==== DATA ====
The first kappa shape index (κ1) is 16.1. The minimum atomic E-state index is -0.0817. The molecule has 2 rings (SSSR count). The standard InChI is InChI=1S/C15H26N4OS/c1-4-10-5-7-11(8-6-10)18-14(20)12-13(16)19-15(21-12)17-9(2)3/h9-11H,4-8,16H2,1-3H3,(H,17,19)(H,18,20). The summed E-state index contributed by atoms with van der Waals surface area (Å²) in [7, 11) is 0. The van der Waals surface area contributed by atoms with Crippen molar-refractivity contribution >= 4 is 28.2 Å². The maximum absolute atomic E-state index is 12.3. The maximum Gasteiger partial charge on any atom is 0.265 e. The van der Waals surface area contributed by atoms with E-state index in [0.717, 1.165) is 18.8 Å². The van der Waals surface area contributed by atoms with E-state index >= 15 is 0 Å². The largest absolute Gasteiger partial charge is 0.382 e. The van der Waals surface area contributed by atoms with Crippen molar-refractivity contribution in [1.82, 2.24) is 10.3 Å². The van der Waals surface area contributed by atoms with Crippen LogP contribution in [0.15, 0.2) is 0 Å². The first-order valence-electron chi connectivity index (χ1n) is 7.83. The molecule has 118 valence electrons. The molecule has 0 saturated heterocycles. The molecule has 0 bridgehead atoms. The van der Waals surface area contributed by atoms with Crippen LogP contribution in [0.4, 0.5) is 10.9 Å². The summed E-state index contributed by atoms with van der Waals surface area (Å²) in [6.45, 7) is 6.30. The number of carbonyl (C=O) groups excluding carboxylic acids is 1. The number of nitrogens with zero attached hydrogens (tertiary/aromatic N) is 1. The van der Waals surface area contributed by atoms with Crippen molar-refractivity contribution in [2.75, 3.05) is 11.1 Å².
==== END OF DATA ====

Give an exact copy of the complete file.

The first kappa shape index (κ1) is 16.1. The minimum atomic E-state index is -0.0817. The molecule has 2 rings (SSSR count). The standard InChI is InChI=1S/C15H26N4OS/c1-4-10-5-7-11(8-6-10)18-14(20)12-13(16)19-15(21-12)17-9(2)3/h9-11H,4-8,16H2,1-3H3,(H,17,19)(H,18,20). The summed E-state index contributed by atoms with van der Waals surface area (Å²) in [7, 11) is 0. The van der Waals surface area contributed by atoms with Crippen molar-refractivity contribution >= 4 is 28.2 Å². The maximum absolute atomic E-state index is 12.3. The maximum Gasteiger partial charge on any atom is 0.265 e. The van der Waals surface area contributed by atoms with E-state index in [0.717, 1.165) is 18.8 Å². The van der Waals surface area contributed by atoms with E-state index >= 15 is 0 Å². The largest absolute Gasteiger partial charge is 0.382 e. The van der Waals surface area contributed by atoms with Crippen molar-refractivity contribution in [1.82, 2.24) is 10.3 Å². The van der Waals surface area contributed by atoms with Crippen LogP contribution in [0.15, 0.2) is 0 Å². The first-order valence-electron chi connectivity index (χ1n) is 7.83. The molecule has 118 valence electrons. The molecule has 0 saturated heterocycles. The molecule has 0 bridgehead atoms. The van der Waals surface area contributed by atoms with Crippen LogP contribution in [0.4, 0.5) is 10.9 Å². The summed E-state index contributed by atoms with van der Waals surface area (Å²) in [6.45, 7) is 6.30. The number of carbonyl (C=O) groups excluding carboxylic acids is 1. The number of nitrogens with zero attached hydrogens (tertiary/aromatic N) is 1. The van der Waals surface area contributed by atoms with Crippen molar-refractivity contribution in [2.75, 3.05) is 11.1 Å².